When I was a kid, I used to pray for snow days. And be jealous of the eastern counties in the neighboring state of Kentucky, which seemed to shut down from January to April. Back then, schools were mostly closed for reasons of road safety. Lately, they've begun closing them due to cold temperatures and wind chill.
I get the point. Nobody wants to see kids miserable waiting for buses. But there's another side to the story. For many kids in West Virginia and no doubt elsewhere, school may be the only warm and safe shelter they get to spend time in--and it may be the only chance some get for a nutritious breakfast and lunch.
I keep going back to a discussion my wife had with students from one of West Virginia's poorest counties, which is also one of the poorest in the US. On the bright side, it was one of a growing number of counties that provided free breakfast and lunch for all students.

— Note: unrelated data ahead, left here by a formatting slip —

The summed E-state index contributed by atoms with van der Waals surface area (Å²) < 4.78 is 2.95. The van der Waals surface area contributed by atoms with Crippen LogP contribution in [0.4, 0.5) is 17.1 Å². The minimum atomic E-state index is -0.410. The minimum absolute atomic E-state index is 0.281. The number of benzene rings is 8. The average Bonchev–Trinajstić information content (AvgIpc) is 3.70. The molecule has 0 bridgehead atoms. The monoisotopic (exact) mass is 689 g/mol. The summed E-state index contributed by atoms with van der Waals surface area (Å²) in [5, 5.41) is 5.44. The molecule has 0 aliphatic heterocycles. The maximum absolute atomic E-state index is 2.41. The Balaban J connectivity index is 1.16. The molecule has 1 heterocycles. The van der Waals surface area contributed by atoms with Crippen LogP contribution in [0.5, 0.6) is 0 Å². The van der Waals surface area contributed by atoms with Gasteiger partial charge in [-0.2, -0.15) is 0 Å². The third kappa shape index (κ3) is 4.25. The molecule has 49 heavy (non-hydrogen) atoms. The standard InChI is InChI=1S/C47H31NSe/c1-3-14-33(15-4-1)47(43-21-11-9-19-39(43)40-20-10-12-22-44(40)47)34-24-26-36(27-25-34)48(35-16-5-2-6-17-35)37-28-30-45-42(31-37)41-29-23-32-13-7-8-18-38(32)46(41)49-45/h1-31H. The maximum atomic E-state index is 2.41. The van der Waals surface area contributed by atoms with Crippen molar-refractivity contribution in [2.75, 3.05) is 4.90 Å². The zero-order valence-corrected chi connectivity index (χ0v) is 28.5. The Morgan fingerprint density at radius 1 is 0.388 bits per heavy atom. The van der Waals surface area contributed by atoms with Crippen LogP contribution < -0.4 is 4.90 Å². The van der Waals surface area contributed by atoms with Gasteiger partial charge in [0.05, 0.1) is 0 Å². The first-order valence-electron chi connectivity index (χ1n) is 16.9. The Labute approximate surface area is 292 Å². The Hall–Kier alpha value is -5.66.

A Spanish teacher, she was teaching them about the custom of siesta. She asked if they'd prefer to have a big break and nap in the middle of the day or do things like they do here. They overwhelmingly wanted to keep things the way they were here-- "because everybody gets to eat."